Experts at security company Check Point discovered a vulnerability that remained unknown in the WinRAR compressed file extraction program for 19 years.
The solution adopted by WinRAR for the breach causes all users of the software to install the latest version and also has a loss of functionality: from version 5.70 Beta 1, WinRAR no longer supports “ACE” format files.
WinRAR is the program that gave rise to the “RAR” format of compressed files. Very similar to the “ZIP” format, it gained popularity on the internet by having a higher compression, reducing the download time of certain types of files. WinRAR itself claims to have 500 million users.
Despite its name, WinRAR supports many other types of compressed files, including the “ACE” format, which is produced by competing (and now abandoned) WinACE software.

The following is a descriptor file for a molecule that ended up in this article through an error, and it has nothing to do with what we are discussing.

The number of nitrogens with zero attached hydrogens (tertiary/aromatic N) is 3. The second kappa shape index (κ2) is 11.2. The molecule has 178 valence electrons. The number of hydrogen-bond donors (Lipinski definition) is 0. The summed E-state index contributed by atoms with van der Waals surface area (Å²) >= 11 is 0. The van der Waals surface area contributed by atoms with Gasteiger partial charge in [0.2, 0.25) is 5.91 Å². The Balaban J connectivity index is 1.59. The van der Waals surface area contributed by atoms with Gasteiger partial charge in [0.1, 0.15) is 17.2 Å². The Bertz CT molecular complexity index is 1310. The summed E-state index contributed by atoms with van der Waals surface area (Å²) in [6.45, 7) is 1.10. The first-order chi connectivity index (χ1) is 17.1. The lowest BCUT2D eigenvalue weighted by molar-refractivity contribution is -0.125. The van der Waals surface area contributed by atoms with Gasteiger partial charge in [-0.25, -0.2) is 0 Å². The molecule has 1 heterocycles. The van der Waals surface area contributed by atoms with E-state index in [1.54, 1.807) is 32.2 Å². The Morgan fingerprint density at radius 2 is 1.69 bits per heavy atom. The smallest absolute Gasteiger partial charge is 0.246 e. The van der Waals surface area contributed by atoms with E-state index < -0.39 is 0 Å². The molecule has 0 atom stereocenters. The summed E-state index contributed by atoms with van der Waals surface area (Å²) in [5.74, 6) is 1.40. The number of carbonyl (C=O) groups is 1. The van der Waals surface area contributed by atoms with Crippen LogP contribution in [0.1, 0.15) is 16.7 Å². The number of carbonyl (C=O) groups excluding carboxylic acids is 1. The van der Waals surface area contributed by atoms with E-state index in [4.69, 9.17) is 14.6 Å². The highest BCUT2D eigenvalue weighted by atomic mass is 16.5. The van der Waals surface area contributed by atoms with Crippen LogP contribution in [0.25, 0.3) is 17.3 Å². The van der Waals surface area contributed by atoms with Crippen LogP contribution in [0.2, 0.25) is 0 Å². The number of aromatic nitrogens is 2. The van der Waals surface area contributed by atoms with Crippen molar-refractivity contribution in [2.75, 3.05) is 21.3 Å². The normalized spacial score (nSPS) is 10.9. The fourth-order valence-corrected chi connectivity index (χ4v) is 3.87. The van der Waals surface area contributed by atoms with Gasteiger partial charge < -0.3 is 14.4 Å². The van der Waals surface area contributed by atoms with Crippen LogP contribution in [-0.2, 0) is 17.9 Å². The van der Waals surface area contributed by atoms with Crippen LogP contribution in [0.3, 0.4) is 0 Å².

To exploit the flaw, a hacker must convince the victim to extract a packet. The vulnerability allows you to define where WinRAR will place the compressed files, disrespecting the choice of folder made by the user.
In practice, a hacker can create a file that, when unzipped, places files in special Windows startup folders. When the computer restarts, Windows will load the programs present in that folder (a virus, for example) and in this way, the computer will be under the control of the hacker simply after the victim unzip the file.
WinRAR support for ACE files does not depend on the file extension. Even if a file ends in “.rar”, it will be opened as ACE by WinRAR if your content is in that format. Therefore avoiding files ending in “.ace” is not enough to protect itself from failure – you need to install version 5.70 Beta 1 or newer.
After being notified of the failure by Check Point, the WinRAR developers decided to completely eliminate support for the ACE format. The ability of the software to read ACE files depends on third-party code that has not received updates since 2005. For this reason, fault correction has become impractical.